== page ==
In 2001, Mazda replaced the ageing but practical Mazda 626 (Capella) with the more refined, luxurious and faster Mazda 6 also called Atenza in Japan. Toyota did the same by introducing the Premio, also called Avensis in Europe. Mazda 6 offered petrol engines with 1.8, 2.0, 2.3 and 3.0 litre V6 capacity, while Premio offered the fuel efficient 1.5, 1.8 and 2.0 litre engines. The 2.0 litre engines were very popular with both models.
Mazda 6’s LFVE MZR and Premio’s 1AZ FSE 2.0 litre petrol engines have very efficient technology: electronic fuel injection, 16 valve Variable valve timing and Double Overhead Camshaft (DOHC). The nimble Toyota Premio is faster and more fuel efficient than the Mazda 6. Premio uses its superior engine output of 110 Kilo Watts/148 horse power@5700rpm to deliver faster acceleration from 0-100 KPH in 9.4 seconds.
Mazda 6 on the other hand meets the challenge with a slightly less engine output of 104 Kilo Watts/141 horse power@6,000rpm. No wonder it takes 11.4 seconds to accelerate from 0-100 KPH. Toyota Premio combines its precision Direct four (D4) fuel delivery technology and superior power output at lower engine revolution curves to deliver better fuel economy of 15.15 KM/ Litre. On the other hand, Mazda 6’s less efficient (14.5KM/Litre) multi point fuel injection (MPI) engine delivers power at fuel costly higher rev curves.
The Mazda 6 and Premio are equally a joy to drive because of their good road manners and excellent body control. Both rivals have in built front independent suspension with Mcpherson struts and coils while the rear axles are kitted with control blade multi links, coil springs and dampers.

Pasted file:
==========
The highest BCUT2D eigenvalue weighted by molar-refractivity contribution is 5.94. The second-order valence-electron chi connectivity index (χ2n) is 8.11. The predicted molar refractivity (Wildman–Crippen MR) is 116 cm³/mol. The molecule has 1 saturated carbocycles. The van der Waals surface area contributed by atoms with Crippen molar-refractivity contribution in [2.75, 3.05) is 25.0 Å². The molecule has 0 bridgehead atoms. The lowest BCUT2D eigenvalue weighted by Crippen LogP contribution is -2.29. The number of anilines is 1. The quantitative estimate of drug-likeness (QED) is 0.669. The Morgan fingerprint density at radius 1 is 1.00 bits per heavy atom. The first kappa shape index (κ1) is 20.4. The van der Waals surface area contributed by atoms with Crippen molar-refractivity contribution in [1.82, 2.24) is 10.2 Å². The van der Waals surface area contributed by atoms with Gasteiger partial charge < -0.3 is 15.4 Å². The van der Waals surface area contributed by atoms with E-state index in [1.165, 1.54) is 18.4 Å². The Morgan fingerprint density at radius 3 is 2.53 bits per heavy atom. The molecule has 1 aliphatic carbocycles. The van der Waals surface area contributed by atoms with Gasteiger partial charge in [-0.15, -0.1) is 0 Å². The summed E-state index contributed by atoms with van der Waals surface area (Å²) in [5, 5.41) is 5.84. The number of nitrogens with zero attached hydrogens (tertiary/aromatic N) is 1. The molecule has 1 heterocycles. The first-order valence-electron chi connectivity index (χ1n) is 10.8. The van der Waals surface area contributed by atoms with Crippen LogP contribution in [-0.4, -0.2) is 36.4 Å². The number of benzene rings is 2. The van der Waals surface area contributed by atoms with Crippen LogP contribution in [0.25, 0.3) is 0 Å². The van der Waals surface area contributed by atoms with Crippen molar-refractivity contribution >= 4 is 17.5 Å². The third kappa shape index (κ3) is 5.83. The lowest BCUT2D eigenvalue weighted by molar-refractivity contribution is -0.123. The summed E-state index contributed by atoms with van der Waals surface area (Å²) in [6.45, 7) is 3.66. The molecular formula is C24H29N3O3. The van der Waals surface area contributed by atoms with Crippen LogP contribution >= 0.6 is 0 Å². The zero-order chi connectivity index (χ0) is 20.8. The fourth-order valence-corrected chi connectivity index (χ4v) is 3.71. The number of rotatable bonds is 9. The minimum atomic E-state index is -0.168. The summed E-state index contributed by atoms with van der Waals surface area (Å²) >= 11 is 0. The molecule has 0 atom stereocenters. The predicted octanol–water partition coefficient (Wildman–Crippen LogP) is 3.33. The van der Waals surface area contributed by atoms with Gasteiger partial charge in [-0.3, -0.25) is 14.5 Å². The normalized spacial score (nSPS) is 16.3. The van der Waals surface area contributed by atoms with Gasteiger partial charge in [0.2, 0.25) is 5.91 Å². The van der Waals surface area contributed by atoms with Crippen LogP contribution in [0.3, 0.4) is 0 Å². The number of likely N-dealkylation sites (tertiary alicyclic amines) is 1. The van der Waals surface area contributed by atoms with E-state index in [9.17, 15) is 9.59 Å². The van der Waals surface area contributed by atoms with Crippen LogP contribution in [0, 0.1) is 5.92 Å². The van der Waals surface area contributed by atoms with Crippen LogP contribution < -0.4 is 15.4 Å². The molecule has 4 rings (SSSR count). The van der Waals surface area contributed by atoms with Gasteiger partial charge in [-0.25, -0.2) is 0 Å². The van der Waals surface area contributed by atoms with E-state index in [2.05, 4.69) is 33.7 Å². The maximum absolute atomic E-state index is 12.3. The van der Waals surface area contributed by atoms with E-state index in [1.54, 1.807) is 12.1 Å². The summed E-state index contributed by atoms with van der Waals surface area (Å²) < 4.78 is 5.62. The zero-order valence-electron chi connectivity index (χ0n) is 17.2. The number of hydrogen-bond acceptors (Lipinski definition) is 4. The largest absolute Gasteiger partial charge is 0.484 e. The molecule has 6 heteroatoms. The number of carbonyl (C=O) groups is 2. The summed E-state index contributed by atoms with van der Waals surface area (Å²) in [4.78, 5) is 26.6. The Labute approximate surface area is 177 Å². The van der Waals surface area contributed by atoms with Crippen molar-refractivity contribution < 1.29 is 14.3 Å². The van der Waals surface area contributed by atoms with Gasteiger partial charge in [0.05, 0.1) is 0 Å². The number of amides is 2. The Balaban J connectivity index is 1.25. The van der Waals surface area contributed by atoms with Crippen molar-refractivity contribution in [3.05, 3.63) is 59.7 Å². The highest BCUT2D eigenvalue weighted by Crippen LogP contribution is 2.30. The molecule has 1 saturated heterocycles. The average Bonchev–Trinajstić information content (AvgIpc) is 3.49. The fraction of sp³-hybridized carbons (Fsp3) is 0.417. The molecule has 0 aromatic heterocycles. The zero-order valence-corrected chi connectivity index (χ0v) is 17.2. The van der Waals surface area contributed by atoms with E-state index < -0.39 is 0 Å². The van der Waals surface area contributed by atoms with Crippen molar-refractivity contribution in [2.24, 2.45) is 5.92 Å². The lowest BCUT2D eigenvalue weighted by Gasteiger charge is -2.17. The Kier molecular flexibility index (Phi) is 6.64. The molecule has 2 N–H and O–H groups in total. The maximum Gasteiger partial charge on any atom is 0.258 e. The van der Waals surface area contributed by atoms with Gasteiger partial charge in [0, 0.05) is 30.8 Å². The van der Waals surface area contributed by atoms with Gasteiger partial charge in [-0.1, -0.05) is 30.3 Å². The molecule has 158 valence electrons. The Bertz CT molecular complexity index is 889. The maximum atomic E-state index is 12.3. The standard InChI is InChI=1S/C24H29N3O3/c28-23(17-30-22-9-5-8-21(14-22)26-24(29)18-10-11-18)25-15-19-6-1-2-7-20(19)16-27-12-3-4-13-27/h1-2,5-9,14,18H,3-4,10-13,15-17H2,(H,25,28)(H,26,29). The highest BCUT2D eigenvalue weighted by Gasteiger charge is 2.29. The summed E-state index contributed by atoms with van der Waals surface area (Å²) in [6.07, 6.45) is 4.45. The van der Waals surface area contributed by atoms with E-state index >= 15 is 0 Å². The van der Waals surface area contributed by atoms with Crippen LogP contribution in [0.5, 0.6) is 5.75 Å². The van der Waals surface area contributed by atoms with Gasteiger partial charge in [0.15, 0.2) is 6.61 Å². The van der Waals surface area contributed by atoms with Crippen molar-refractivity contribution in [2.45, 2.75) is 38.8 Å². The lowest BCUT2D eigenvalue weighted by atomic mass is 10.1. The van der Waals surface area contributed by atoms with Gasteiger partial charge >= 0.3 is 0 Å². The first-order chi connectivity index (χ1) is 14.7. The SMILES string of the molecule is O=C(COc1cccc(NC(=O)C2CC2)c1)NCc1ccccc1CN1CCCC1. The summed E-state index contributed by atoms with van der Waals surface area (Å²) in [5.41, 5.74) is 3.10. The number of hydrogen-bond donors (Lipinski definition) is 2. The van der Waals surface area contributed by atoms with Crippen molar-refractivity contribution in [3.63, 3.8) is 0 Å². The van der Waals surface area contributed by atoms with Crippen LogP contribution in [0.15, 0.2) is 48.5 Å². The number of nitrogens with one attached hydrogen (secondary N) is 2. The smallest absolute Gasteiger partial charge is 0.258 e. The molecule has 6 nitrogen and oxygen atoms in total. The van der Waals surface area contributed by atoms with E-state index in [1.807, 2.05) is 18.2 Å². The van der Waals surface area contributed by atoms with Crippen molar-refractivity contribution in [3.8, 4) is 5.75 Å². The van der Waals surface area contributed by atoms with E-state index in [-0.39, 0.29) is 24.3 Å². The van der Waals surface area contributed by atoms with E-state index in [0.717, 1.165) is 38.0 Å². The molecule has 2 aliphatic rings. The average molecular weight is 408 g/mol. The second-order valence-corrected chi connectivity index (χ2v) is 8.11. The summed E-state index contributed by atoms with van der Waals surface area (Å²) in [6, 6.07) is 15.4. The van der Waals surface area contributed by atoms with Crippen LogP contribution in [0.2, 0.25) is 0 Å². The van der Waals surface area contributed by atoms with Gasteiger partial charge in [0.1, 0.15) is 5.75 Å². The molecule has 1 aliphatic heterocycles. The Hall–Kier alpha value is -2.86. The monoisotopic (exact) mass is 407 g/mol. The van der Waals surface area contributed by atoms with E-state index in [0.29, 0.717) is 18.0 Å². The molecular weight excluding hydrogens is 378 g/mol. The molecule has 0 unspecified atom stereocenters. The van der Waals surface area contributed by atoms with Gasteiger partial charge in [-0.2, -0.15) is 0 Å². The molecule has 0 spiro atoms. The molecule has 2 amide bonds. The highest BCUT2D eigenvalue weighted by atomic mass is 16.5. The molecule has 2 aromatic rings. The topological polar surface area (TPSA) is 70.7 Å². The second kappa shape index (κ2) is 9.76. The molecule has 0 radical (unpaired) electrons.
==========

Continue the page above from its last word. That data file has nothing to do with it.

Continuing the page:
Mazda 6’s wider, longer and lower profile gives it a firmer grip of the tarmac during high speed manoeuvres with less coefficient of drag or wind resistance. On the other hand, Premio has a firm and responsive steering while Mazda 6 feels light and unsettled during extreme steering. Both cars can traverse our suburban roads with their reasonable ground clearance of 150mm.
Comfort, style and safety
The Mazda 6’s stylish and sleek shape is a winner from the start. Its long and elegant curves blend well with its beautiful lights. The Premio plays second fiddle, when parked next to the Mazda 6. Mazda will be any driver’s pick when they sit inside and enjoy the supportive and extremely comfortable seats. Compared to Premio, Mazda 6 is roomier.
Although Premio offers bur walnut wood impression, its interior still feels plasticky and not the real deal. Both cars offer CD music, air conditioning, electric windows and mirrors. Premio’s boot space is slightly bigger but passenger space is a little cramped up. Mazda raises the safety stakes with additional frontal, rear and side impact protection in the body structure. This earns it the four star NCAP crash rating.
Both Mazda 6 and Premio have passive driver aids to enhance safety such as Anti-lock brakes (ABS) with Electronic Brake force distribution (EBD), Traction control. Front dual airbags, side airbags (for the Mazda) and child seat harness and rear door child lock facility are also available.
Reliability and resale value
Premio rides on the popularity of Toyota brand on the Ugandan market because of easier access to quality new and used spare parts. Mazda is a reputable brand that is gradually building its market with a few dealers for new or used spare parts.
The engine technology in both cars requires diligent routine maintenance with high grade lubricants and genuine parts. Premio will have a better resale value because of the strong brand and parts situation. However, its interior centre console, window switches and side mirror glasses are a target for petty thieves and house burglars.
Mazda 6 has better handling, design, styling, comfort and safety record. Premio has slightly better engine performance and fuel economy, good safety features, better availability of parts and resale value. The two honchos are equally attractive buys with different appeals.